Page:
As I have mentioned in many blog entries before, I am passionate about the Darjeeling tea region. It has a special place in my heart as this relatively ‘small’ tea region has a unique structure but most importantly produces amazing teas.
This region strives to produce high quality loose leaf teas to amaze the tea community. I am not quite sure if this comes from my cultural DNA, as Germans in general have a strong connection to this tea region and this type of tea. This blog entry by no means is meant as a complete and conclusive overview of the Darjeeling region but more of a reflection of personal experience I had with these wonderful teas. Continue reading →
Now this is probably the most common type of tea and most people in the world and mostly in the western world are used to some sort of black tea. Known as red tea in China, it can range quite a bit in quality – from the stuff that makes it into the tea bag up to a high quality loose leaf tea.
Enter the amazing world of Oolong teas. Oolong teas are semi oxidized in a wide range from low (20%) to high (80%). This type of tea means “little dragon,” due to its twisted shape of the tea leaf, a leaf shape you find for some Chinese Oolong teas.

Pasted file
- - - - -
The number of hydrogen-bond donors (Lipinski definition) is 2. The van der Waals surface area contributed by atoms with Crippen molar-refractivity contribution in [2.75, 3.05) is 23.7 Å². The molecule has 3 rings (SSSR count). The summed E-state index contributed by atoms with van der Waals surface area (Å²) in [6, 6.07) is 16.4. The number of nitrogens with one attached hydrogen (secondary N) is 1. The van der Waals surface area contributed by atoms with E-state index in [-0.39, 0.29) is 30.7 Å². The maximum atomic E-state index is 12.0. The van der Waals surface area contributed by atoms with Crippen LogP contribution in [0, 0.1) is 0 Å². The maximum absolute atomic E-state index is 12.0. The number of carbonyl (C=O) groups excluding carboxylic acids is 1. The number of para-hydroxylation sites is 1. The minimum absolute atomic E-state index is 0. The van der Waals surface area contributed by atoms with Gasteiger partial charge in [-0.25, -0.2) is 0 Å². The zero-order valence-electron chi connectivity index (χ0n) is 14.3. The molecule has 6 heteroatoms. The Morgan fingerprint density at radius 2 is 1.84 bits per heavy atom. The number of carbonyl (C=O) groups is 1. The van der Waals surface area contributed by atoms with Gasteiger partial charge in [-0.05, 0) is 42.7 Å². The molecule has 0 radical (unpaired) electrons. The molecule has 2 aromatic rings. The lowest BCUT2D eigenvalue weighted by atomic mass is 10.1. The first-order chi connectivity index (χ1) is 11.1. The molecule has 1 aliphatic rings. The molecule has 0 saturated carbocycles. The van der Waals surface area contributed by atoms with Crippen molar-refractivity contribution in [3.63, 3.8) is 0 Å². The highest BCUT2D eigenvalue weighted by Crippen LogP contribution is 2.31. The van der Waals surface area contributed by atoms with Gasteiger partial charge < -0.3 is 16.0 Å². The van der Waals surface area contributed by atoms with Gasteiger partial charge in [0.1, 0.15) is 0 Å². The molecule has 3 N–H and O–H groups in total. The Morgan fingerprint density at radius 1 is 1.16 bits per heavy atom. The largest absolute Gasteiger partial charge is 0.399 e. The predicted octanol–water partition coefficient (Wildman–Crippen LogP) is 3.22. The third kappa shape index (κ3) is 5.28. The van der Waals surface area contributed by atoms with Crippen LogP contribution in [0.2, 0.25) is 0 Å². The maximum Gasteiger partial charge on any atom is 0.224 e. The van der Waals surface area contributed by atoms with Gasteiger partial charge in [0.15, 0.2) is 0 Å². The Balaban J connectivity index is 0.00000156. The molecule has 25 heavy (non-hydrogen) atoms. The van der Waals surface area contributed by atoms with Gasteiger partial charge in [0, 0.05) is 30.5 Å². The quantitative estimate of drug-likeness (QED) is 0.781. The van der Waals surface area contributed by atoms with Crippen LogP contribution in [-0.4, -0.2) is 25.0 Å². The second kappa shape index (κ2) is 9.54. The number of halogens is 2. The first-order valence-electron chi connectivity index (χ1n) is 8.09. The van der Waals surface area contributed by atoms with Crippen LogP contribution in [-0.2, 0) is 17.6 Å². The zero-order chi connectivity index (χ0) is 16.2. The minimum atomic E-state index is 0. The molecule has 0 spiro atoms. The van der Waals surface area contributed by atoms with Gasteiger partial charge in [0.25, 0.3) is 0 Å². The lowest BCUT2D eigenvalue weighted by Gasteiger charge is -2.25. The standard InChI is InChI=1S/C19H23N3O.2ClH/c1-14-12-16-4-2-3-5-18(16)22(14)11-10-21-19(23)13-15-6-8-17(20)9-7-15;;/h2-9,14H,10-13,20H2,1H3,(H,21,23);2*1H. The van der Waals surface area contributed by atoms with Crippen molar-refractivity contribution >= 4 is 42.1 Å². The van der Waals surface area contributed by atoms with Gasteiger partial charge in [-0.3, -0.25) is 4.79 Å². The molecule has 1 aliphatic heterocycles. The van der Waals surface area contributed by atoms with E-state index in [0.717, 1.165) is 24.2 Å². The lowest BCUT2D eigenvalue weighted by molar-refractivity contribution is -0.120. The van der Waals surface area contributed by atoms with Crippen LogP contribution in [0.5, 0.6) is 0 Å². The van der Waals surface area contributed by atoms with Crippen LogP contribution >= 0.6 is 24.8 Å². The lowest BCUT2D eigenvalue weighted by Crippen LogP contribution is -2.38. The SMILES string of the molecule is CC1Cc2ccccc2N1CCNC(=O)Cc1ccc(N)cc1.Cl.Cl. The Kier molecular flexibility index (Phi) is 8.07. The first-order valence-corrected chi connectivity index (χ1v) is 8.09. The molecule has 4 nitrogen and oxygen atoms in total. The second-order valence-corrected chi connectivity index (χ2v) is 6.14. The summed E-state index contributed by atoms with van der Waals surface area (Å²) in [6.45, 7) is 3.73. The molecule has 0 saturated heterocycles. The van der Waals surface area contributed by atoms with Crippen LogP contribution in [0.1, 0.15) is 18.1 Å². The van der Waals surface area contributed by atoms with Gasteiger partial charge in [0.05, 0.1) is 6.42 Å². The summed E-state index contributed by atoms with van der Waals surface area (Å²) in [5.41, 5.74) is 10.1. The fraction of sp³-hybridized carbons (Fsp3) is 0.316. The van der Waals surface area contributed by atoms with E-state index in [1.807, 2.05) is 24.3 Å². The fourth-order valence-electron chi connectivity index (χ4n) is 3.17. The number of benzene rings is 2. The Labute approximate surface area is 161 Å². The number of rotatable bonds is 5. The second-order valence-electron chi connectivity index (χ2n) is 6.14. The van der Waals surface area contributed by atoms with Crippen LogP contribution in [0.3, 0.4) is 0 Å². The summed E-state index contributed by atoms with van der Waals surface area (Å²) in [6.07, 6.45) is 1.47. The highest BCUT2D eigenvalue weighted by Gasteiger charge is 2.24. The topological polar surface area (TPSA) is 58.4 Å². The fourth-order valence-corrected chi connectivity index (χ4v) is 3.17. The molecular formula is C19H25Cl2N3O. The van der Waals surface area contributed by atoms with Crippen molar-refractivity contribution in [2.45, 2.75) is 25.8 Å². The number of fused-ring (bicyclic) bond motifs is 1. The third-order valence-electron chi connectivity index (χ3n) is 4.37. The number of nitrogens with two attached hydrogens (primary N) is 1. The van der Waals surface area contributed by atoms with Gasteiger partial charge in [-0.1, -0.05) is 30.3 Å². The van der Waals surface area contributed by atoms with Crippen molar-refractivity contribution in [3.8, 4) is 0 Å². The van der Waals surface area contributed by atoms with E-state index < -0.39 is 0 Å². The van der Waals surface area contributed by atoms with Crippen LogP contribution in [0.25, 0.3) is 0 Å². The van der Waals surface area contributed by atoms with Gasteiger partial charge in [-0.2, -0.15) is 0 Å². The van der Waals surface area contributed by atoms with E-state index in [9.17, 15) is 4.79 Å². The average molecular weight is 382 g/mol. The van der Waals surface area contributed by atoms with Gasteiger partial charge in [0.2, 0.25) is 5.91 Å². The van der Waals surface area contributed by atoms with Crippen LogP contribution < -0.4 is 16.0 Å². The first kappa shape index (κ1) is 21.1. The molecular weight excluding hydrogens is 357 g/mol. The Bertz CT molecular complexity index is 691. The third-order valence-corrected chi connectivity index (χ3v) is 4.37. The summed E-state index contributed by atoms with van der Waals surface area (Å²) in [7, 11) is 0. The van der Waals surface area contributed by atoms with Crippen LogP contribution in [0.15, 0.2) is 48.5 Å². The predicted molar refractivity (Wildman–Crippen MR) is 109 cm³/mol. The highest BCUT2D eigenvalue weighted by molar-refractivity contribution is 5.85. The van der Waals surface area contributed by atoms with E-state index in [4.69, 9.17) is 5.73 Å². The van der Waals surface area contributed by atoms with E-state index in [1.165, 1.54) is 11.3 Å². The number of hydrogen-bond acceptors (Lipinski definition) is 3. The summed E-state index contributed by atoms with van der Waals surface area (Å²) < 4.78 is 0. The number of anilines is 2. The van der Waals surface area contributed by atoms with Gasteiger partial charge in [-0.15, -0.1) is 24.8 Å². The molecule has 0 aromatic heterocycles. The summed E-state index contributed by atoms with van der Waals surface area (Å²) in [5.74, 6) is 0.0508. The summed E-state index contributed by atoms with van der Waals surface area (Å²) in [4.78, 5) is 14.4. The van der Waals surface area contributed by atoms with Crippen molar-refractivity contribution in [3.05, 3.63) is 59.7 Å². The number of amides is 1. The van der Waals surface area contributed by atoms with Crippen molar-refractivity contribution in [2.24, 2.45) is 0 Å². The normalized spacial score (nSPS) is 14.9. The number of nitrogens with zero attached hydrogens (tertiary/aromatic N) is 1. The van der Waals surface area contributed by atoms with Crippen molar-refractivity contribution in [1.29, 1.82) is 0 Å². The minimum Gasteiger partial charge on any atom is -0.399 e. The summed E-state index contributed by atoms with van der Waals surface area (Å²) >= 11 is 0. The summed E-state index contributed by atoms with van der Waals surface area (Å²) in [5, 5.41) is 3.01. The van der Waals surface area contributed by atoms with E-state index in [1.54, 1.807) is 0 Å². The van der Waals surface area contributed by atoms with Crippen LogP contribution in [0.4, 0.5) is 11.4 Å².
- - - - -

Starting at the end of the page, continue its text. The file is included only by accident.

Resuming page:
This tea type is normally not just for the quick cuppa. It has the amazing ability to be infused many times and that is part of the journey with this tea. The aroma and flavor with each infusion is changing slightly with different balances on the flavor scale. It is like a dance on your palate.
I often get asked the question: Why do you like tea so much? I can best sum it up by looking at my tea past, present and future.
When I was a little kid we often would take the train from Berlin, East Germany to St. Petersburg, Russia, – a two day journey. On this trip it had been my job to get the tea for the family and I remember this procedure vividly: a strong black tea in a glass mug in a heavy iron casing with a long piece of sugar. I had to make a few trips, for a little kid in a fast moving train not an easy task. But it left something in me, a sort of family tradition. Continue reading →